Figure 2
Figure 2
c-Fos and phospho (p)-extracellular signal-regulated kinase (ERK) expression in NP and Sham rats. (A) Histological clarification of rostral insular cortex (IC) with rat atlas. Subdivisions of the IC were included in the black square box. c-Fos- and p-ERK-positive cells in the AIV and AID were analyzed. AIV, agranular insular cortex ventral; AID, agranular insular cortex dorsal; DI, dysgranular insular cortex; GI, granular insular cortex; S2, secondary somatosensory cortex; Den, dorsal endopiriform nucleus; VCI, ventral part of claustrum; DCI, dorsal part of claustrum. (B) Microphotographs of c-FOS and p-ERK in the rostral IC (AIV and AID areas). The arrows mean positive cells for c-FOS or p-ERK. (C) Quantification of c-Fos- and (D) p-ERK-positive cells on POD3. (E) Quantification of c-Fos- and (F) p-ERK-positive cells on POD7. Scale bars, 200 μm. Data are presented as means ± SEM. *P < 0.05, **P < 0.01 vs. Sham.
Figure 3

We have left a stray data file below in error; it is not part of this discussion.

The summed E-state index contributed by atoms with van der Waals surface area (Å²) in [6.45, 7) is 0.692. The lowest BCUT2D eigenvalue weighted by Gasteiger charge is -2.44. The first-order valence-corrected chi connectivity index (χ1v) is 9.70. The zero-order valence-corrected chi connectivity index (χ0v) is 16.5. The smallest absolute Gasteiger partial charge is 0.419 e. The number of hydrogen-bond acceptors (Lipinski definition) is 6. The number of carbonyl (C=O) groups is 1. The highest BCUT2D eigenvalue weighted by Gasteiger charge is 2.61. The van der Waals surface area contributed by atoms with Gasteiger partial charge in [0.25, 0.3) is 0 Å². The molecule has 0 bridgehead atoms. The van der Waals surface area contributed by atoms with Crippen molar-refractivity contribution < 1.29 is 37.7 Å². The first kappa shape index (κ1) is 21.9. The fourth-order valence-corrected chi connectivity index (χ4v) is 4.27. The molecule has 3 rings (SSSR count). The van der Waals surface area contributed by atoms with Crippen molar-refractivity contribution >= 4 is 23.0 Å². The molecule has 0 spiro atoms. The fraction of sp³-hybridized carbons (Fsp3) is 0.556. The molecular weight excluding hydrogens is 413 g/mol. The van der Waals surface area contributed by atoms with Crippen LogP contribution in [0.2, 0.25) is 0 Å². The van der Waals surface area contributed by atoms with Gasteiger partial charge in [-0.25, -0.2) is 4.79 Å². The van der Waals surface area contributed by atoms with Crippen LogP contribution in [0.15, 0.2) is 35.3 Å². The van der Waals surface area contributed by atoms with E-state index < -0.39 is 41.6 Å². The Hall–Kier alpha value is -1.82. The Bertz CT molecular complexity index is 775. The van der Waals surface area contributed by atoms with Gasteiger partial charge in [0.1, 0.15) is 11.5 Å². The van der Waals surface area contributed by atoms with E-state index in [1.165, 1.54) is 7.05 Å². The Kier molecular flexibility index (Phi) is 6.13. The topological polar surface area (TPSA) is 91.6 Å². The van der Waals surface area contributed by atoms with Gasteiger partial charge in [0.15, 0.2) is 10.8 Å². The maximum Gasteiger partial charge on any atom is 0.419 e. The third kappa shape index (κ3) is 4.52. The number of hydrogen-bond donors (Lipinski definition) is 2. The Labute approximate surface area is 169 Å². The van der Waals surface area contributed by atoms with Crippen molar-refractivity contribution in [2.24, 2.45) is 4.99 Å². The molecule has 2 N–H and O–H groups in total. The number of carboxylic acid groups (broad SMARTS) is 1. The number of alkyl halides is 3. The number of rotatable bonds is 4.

Figure 3
Phosphorylation of mammalian target of rapamycin (mTOR), p70 ribosomal S6 protein kinase (P70S6K) and 4E binding protein (4EBP), and expression of postsynaptic density protein 95 (PSD95) and NMDAR2B in the IC on POD3 after nerve injury. (A,B) p-mTOR increased in the NP group compared with the Sham group, but total mTOR levels were not significantly different on POD3. (C,D) p-P70S6K increased in the NP group compared with the Sham group, but total P70S6K levels were not different. (E,F) p-4EBP increased in the NP group compared with the Sham group, but total 4EBP levels were not different. (G,H) PSD95 and NMDAR2B levels increased significantly in the NP group compared with the Sham group. The intensity of the phospho-form band was normalized to that of the total form, and the total form bands were normalized to β-actin protein. Data are presented as means ± SEM. *P < 0.05, **P < 0.01 vs. Sham.
Figure 4
Figure 4
Phosphorylation of mTOR, P70S6K and 4EBP and expressions of PSD95 and NMDAR2B in the IC on POD7 after nerve injury. (A,B) p-mTOR increased in the NP group compared with the Sham group, but total mTOR levels were not significantly different on POD7. (C,D) p-P70S6K increased in the NP group compared with the Sham group, but total P70S6K levels were not different. (E,F) p-4EBP increased in the NP group compared with Sham group, but total 4EBP levels were not different. (G,H) PSD95 and NMDAR2B levels increased significantly in the NP group compared with the Sham group. The intensity of the phospho-form band was normalized to that of the total form, and the total form bands were normalized to β-actin protein. Data are presented as means ± SEM. *P < 0.05, **P < 0.01 vs. Sham.